ArkDes, and the Swedish Housing Crunch

From its Rotunda Library, to high fashion streets; from its historical old town to modern day home furnishing, Swedish architecture and design is popular for its sleek, smart but non-flashy functionalist architecture. The Swedish Centre for Architecture and Design, or ArkDes is a museum dedicated to urban planning and design.

Located in the same building as the Moderna Museet, ArkDes is a museum of architectural history, Swedish architectural history. It has permanent exhibitions that showcase, using models, Swedish architecture through the ages. 

As of today, it has two temporary exhibitions, a gingerbread-Christmas competition,

And an exhibition on the Stockholm housing crisis. The Stockholm housing crisis may seem like a recent problem but is really an old one. It has been around for almost 100 years.

This house for example, had to squeeze two adults and 6 children. Look at the size of the TV for reference.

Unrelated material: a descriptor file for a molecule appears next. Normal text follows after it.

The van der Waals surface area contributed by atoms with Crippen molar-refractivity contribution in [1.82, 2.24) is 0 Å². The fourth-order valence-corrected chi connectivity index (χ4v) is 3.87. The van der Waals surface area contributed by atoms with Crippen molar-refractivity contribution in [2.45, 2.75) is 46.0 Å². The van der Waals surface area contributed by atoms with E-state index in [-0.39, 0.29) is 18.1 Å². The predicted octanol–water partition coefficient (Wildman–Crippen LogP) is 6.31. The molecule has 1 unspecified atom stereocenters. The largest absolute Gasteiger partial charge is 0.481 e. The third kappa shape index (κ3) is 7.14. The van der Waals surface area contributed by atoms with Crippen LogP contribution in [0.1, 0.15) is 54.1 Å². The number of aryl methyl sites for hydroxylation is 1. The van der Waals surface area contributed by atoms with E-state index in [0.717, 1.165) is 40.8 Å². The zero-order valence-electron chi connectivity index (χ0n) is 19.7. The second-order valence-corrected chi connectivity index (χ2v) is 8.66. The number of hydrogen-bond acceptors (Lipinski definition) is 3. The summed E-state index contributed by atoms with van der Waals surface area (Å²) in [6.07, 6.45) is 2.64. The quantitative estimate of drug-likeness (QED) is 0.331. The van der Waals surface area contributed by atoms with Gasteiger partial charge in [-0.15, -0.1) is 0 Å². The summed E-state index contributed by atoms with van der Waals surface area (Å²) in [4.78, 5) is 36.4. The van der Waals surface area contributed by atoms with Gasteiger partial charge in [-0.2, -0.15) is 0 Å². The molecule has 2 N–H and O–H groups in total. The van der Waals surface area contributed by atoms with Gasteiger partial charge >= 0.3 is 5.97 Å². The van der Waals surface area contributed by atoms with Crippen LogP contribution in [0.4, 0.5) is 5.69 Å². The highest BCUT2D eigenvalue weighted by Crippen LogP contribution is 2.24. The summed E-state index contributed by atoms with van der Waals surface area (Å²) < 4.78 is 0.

The problem arose simply because of the increase in demand for houses (Stockholm being the place to be after World War 2 and cities themselves being the places of opportunity in the industrial age). This became a huge political problem and a research institute was set up to study how much space was needed for people to live.

Because of the growth of the Swedish economy through Stockholm’s boom (Sweden was officially neutral during WW2 and hence Stockholm was spared from destruction) in the 1950s and 60s the nations coffers were growing at a rate that was able to sustain a huge infrastructural development to capitalise on the nation’s economic growth. An attempt was made from 1965 to 1974 to deal with the crisis through the launch of the Million Programme which sought to ensure that everyone could obtain housing in Stockholm for a reasonable price. Whole districts were built from the ground up, such as Skarholmen.

The programme a success and over the lifetime of the programme, 1 million units were built and there was a net increase of 650,000 dwellings in Stockholm. However as Stockholm has grown, the housing problem has resurfaced. Apart from taking in refugees, Stockholm is a growing attraction for students and businesses which has again driven up the demand for houses in the city.

While people want houses, there are also people who have been driven out of their houses, there are homeless people in Stockholm. Peoplw who have fallen on hard times.

Creative design competitions have been launched to collect ideas that would make use of the existing space to give these homeless people a home.

How will the Stockholm Municipality deal with the present housing crunch?



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